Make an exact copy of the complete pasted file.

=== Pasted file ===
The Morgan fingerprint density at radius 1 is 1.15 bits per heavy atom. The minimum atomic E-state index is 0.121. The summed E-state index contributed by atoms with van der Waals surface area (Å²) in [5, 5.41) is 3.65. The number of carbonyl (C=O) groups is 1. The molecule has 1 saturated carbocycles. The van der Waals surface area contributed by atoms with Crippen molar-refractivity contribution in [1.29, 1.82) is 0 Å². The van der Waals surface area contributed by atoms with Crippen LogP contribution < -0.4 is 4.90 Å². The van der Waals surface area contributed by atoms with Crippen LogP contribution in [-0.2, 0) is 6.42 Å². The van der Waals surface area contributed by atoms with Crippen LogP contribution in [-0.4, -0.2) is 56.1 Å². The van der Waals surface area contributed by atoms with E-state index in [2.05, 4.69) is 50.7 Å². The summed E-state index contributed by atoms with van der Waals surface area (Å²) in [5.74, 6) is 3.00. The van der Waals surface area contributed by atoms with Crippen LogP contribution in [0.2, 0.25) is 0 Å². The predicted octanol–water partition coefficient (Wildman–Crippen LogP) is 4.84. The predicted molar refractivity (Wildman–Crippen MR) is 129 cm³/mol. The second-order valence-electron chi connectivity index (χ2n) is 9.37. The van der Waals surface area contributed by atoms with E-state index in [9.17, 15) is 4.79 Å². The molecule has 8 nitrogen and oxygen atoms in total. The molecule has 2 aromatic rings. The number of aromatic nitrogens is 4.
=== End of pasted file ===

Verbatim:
The Morgan fingerprint density at radius 1 is 1.15 bits per heavy atom. The minimum atomic E-state index is 0.121. The summed E-state index contributed by atoms with van der Waals surface area (Å²) in [5, 5.41) is 3.65. The number of carbonyl (C=O) groups is 1. The molecule has 1 saturated carbocycles. The van der Waals surface area contributed by atoms with Crippen molar-refractivity contribution in [1.29, 1.82) is 0 Å². The van der Waals surface area contributed by atoms with Crippen LogP contribution < -0.4 is 4.90 Å². The van der Waals surface area contributed by atoms with Crippen LogP contribution in [-0.2, 0) is 6.42 Å². The van der Waals surface area contributed by atoms with Crippen LogP contribution in [-0.4, -0.2) is 56.1 Å². The van der Waals surface area contributed by atoms with E-state index in [2.05, 4.69) is 50.7 Å². The summed E-state index contributed by atoms with van der Waals surface area (Å²) in [5.74, 6) is 3.00. The van der Waals surface area contributed by atoms with Crippen LogP contribution in [0.2, 0.25) is 0 Å². The predicted octanol–water partition coefficient (Wildman–Crippen LogP) is 4.84. The predicted molar refractivity (Wildman–Crippen MR) is 129 cm³/mol. The second-order valence-electron chi connectivity index (χ2n) is 9.37. The van der Waals surface area contributed by atoms with E-state index in [9.17, 15) is 4.79 Å². The molecule has 8 nitrogen and oxygen atoms in total. The molecule has 2 aromatic rings. The number of aromatic nitrogens is 4.